Pundits and political observers invoke the cliche so reflexively and so often that it no longer has any meaning.
Candidates can be forgiven for misjudging or exaggerating the import of their own electoral contests. Of course Newt Gingrich thought the race he joined was fundamentally transformative. But what inspires pundits to declare that "this is the most important election of our lives"? Dennis Prager is the latest to do so. "The usual description of presidential elections -- 'the most important in our lifetime' -- is true this time," he wrote in his Creator's Syndicate column. "In fact, it may be the most important election since the Civil War, and possibly since America's founding."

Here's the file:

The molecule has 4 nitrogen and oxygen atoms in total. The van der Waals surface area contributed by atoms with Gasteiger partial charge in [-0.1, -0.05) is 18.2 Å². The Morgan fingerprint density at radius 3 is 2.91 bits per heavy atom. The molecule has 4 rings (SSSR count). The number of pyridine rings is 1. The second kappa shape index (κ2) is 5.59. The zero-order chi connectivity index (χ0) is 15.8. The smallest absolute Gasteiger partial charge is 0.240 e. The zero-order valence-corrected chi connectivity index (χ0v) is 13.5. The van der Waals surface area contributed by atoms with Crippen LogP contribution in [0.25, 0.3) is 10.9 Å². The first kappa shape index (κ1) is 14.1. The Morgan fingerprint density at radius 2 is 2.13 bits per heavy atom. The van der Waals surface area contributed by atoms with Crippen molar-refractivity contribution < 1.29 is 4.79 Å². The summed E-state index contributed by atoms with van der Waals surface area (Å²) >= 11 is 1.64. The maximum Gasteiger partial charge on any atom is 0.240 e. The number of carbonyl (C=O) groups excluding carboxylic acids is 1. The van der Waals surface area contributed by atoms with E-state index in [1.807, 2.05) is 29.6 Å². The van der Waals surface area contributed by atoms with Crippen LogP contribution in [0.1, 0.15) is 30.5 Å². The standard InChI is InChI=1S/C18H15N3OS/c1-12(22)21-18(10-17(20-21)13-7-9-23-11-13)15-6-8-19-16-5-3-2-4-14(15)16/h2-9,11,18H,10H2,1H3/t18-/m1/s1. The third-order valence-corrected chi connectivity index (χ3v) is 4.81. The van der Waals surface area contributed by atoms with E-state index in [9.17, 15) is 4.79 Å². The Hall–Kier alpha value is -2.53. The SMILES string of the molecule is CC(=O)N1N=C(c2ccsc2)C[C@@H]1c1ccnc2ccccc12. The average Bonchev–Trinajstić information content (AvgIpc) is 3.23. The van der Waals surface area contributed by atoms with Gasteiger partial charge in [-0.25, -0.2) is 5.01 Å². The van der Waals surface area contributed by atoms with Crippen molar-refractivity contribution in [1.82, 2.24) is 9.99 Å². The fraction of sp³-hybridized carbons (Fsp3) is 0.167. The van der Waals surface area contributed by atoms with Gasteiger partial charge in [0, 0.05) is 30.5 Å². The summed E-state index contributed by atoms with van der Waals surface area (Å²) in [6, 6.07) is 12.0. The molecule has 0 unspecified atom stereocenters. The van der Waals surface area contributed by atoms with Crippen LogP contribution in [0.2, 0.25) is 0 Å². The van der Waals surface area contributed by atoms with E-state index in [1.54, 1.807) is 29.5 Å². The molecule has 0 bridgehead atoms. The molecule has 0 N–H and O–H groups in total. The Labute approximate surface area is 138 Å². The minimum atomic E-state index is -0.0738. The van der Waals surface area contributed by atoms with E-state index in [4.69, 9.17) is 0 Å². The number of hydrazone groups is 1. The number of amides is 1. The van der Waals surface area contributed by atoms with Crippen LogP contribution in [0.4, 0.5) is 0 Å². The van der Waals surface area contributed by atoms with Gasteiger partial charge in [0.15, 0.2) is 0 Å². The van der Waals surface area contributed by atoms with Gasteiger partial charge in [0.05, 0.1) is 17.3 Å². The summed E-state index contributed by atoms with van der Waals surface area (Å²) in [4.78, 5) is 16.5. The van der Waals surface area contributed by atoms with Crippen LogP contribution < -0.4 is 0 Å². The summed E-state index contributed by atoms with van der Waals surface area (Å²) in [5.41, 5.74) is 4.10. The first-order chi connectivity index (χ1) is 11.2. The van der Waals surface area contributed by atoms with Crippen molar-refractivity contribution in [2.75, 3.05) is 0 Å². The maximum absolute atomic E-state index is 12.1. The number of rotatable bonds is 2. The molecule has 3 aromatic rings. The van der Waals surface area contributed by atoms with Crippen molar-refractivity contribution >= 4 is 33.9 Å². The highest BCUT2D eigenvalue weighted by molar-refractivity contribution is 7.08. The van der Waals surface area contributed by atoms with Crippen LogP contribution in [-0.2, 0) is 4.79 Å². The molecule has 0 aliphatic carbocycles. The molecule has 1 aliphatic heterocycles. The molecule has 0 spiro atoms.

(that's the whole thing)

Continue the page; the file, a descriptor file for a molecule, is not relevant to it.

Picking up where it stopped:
That's a sweeping claim!
Why does he think the contest between Obama and Romney is possibly more important than the elections that brought us Lincoln, Wilson, Franklin Roosevelt, and Reagan? "Election Day 2012 will not be a presidential election. It will be a plebiscite. Americans will not only be voting for a president .... They will be participating in a plebiscite on the definition of America," Prager wrote. "If Americans reelect the Democrat, Barack Obama, they will have announced that America should be like Western European countries -- governed by left-wing values. Americans will have decided that America's value system -- 'Liberty,' 'In God We Trust,' 'E Pluribus Unum' -- should be replaced. The election in November is therefore a plebiscite on the American Revolution."